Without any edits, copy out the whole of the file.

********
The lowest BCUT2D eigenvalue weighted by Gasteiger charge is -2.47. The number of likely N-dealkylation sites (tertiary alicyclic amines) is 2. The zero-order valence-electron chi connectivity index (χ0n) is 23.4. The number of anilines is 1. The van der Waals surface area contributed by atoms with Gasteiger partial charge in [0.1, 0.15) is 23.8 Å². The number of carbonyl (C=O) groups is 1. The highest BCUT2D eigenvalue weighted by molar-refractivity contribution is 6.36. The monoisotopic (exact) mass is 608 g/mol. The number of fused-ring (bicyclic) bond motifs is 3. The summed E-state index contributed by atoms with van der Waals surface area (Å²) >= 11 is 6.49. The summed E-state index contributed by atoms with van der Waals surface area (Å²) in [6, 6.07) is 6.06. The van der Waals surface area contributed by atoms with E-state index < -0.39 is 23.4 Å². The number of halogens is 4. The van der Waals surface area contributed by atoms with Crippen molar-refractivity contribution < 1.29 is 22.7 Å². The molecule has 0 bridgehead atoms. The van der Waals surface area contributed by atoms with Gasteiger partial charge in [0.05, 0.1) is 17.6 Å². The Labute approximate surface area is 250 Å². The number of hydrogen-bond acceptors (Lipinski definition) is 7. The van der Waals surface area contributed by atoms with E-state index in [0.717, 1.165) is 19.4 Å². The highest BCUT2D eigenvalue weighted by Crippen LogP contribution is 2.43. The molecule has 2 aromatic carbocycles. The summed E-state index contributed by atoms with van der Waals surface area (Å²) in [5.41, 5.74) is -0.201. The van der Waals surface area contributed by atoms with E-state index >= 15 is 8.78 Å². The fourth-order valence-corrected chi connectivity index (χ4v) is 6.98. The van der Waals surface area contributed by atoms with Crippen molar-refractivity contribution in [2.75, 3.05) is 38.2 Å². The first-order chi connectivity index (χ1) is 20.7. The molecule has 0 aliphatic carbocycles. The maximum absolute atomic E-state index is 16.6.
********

The lowest BCUT2D eigenvalue weighted by Gasteiger charge is -2.47. The number of likely N-dealkylation sites (tertiary alicyclic amines) is 2. The zero-order valence-electron chi connectivity index (χ0n) is 23.4. The number of anilines is 1. The van der Waals surface area contributed by atoms with Gasteiger partial charge in [0.1, 0.15) is 23.8 Å². The number of carbonyl (C=O) groups is 1. The highest BCUT2D eigenvalue weighted by molar-refractivity contribution is 6.36. The monoisotopic (exact) mass is 608 g/mol. The number of fused-ring (bicyclic) bond motifs is 3. The summed E-state index contributed by atoms with van der Waals surface area (Å²) >= 11 is 6.49. The summed E-state index contributed by atoms with van der Waals surface area (Å²) in [6, 6.07) is 6.06. The van der Waals surface area contributed by atoms with E-state index < -0.39 is 23.4 Å². The number of halogens is 4. The van der Waals surface area contributed by atoms with Crippen molar-refractivity contribution < 1.29 is 22.7 Å². The molecule has 0 bridgehead atoms. The van der Waals surface area contributed by atoms with Gasteiger partial charge in [0.05, 0.1) is 17.6 Å². The Labute approximate surface area is 250 Å². The number of hydrogen-bond acceptors (Lipinski definition) is 7. The van der Waals surface area contributed by atoms with E-state index in [0.717, 1.165) is 19.4 Å². The highest BCUT2D eigenvalue weighted by Crippen LogP contribution is 2.43. The molecule has 2 aromatic carbocycles. The summed E-state index contributed by atoms with van der Waals surface area (Å²) in [5.41, 5.74) is -0.201. The van der Waals surface area contributed by atoms with E-state index >= 15 is 8.78 Å². The fourth-order valence-corrected chi connectivity index (χ4v) is 6.98. The van der Waals surface area contributed by atoms with Crippen molar-refractivity contribution in [2.75, 3.05) is 38.2 Å². The first-order chi connectivity index (χ1) is 20.7. The molecule has 0 aliphatic carbocycles. The maximum absolute atomic E-state index is 16.6.